He preaches a good sermon, it’s not very long.

Muster Curtis trains choir, T’owd Mitchell rings bell;

Tommy Thomson plays organ, Joe Woodhead blows well.”

Chorus: “Oh this Edinstow, wonderful Edinstow, by gum, is a wonderful town!”

Artists sketching in Sherwood Forest would sometimes be invited to the join in musical evenings at the Vicarage. In April 1900, the whole Hayman family took part in an ambitious four-act Operetta Rip Van Winkle in the schoolroom raising funds for the Girls Friendly Society which concluded with a patriotic tableau of Great Britain and her colonies (this was during the Boer War).

 

 

“A fine, upstanding man, he had a wonderful voice, and to hear him read the lessons in Church, was a delight to every hearer. He was also a good preacher, and usually delivered his sermons with closed eyes. He was a big man and he had a big heart full of consideration and love for his fellow creatures.” After 23 years at Edwinstowe, Henry accepted the living at Thornhill near Dewsbury.  Someone said later, “What a magnificent old Friar Tuck the Rev. H.T. Hayman would make. With his portly figure and deep rich voice he is a typical Forester of the old days. And what is more he loves old Sherwood, and we cannot but think his removal to Yorkshire must have caused him many a regret.”

When Henry and Ellen celebrated their Silver Wedding in 1904, they had asked all those who had been married 25 years to a dinner at the Royal Oak Hotel and invited the villagers to supper at the Vicarage. In 1929, they celebrated their Golden Wedding. In 1937 The Bishop of Wakefield made a special visit to Thornhill to mark the diamond jubilee of Reverend Henry Hayman’s ordination.

Ellen died at Thornhill Rectory two years later. “Many people will lament the loss of a lady of great personal charm, of the kindliest disposition, well known for her many bountiful acts, one whose aim in life was to help those around her.”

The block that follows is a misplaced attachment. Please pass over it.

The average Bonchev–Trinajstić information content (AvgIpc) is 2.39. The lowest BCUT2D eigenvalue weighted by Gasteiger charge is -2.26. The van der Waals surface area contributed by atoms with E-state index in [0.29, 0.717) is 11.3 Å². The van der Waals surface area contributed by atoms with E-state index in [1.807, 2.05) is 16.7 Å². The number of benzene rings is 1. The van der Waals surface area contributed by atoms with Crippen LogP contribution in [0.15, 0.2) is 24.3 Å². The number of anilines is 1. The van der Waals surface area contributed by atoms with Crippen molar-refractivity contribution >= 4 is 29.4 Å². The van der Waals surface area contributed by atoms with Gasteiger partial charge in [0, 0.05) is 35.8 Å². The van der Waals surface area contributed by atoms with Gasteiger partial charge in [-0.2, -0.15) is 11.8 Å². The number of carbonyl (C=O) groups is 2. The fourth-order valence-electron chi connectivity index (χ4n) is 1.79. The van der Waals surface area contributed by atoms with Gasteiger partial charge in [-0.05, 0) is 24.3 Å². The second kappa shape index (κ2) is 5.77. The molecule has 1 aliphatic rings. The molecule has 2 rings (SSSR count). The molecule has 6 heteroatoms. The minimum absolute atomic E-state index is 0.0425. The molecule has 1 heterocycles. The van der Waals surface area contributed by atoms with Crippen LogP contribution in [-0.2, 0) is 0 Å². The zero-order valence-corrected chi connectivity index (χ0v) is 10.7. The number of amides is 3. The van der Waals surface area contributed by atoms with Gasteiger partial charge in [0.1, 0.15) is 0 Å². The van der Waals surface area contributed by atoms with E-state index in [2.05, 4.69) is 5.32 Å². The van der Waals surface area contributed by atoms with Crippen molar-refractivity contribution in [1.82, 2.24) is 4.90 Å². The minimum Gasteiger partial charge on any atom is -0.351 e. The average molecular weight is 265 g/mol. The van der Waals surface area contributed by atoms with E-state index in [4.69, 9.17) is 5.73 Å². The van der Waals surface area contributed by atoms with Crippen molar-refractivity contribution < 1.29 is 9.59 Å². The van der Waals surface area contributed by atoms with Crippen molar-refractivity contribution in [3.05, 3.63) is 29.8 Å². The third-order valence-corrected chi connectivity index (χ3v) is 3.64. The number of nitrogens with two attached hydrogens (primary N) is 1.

Henry was a Freemason, serving for 30 years as Deputy to the Duke of Portland and succeeding him in 1932, as Provincial Grand Master of Nottingham. Aged 80, he preached a sermon to over 700 brethren at a Masonic Service in Southwell Minster to help raise £3,000 for repairs to the organ. Someone commented, “It is a great gift and shows how full of vitality his brain is for him to stand in the pulpit and preach for half an hour without a single sentence written.”

Formation meetings were held at the Caledonian Hotel, Lister Gate, on 2nd May 1907 by the Deputy Provincial Grand Master Reverend Henry Telford Hayman M.A.

Henry retired to live with his younger son, Percival, at Cheltenham where he died in February 1941 aged 87.

In the late 1980’s his grandson, Canon Perceval Hayman, corresponded with Mrs. Woodhead, sharing family photographs, memories of Plough Monday and the half-remembered words of Joe Woodhead’s song. He was guest preacher during St. Mary’s Church Victorian weekend in 1990.

For more information please see Edwinstowe 1890-1900’s by Margaret Woodhead, pub. Edwinstowe Historical Society 2015